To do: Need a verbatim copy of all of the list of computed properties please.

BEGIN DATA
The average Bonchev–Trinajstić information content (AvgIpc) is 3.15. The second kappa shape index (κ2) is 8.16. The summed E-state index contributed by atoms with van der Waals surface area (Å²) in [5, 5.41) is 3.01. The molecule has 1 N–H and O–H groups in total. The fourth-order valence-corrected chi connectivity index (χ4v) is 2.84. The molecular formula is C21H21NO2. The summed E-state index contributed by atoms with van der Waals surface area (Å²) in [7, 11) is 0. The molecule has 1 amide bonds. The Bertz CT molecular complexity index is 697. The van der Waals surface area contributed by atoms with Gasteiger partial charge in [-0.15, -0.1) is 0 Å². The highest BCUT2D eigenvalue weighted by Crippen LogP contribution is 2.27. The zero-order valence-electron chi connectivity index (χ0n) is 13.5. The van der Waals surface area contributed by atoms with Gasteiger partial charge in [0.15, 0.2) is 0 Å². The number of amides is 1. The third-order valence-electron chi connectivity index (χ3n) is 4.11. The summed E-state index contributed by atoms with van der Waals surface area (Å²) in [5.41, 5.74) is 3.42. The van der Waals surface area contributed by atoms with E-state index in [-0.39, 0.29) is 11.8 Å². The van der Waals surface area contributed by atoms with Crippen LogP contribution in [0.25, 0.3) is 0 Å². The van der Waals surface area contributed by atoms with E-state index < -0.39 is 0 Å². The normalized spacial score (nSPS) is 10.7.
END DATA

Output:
The average Bonchev–Trinajstić information content (AvgIpc) is 3.15. The second kappa shape index (κ2) is 8.16. The summed E-state index contributed by atoms with van der Waals surface area (Å²) in [5, 5.41) is 3.01. The molecule has 1 N–H and O–H groups in total. The fourth-order valence-corrected chi connectivity index (χ4v) is 2.84. The molecular formula is C21H21NO2. The summed E-state index contributed by atoms with van der Waals surface area (Å²) in [7, 11) is 0. The molecule has 1 amide bonds. The Bertz CT molecular complexity index is 697. The van der Waals surface area contributed by atoms with Gasteiger partial charge in [-0.15, -0.1) is 0 Å². The highest BCUT2D eigenvalue weighted by Crippen LogP contribution is 2.27. The zero-order valence-electron chi connectivity index (χ0n) is 13.5. The van der Waals surface area contributed by atoms with Gasteiger partial charge in [0.15, 0.2) is 0 Å². The number of amides is 1. The third-order valence-electron chi connectivity index (χ3n) is 4.11. The summed E-state index contributed by atoms with van der Waals surface area (Å²) in [5.41, 5.74) is 3.42. The van der Waals surface area contributed by atoms with E-state index in [-0.39, 0.29) is 11.8 Å². The van der Waals surface area contributed by atoms with Crippen LogP contribution in [0.25, 0.3) is 0 Å². The van der Waals surface area contributed by atoms with E-state index < -0.39 is 0 Å². The normalized spacial score (nSPS) is 10.7.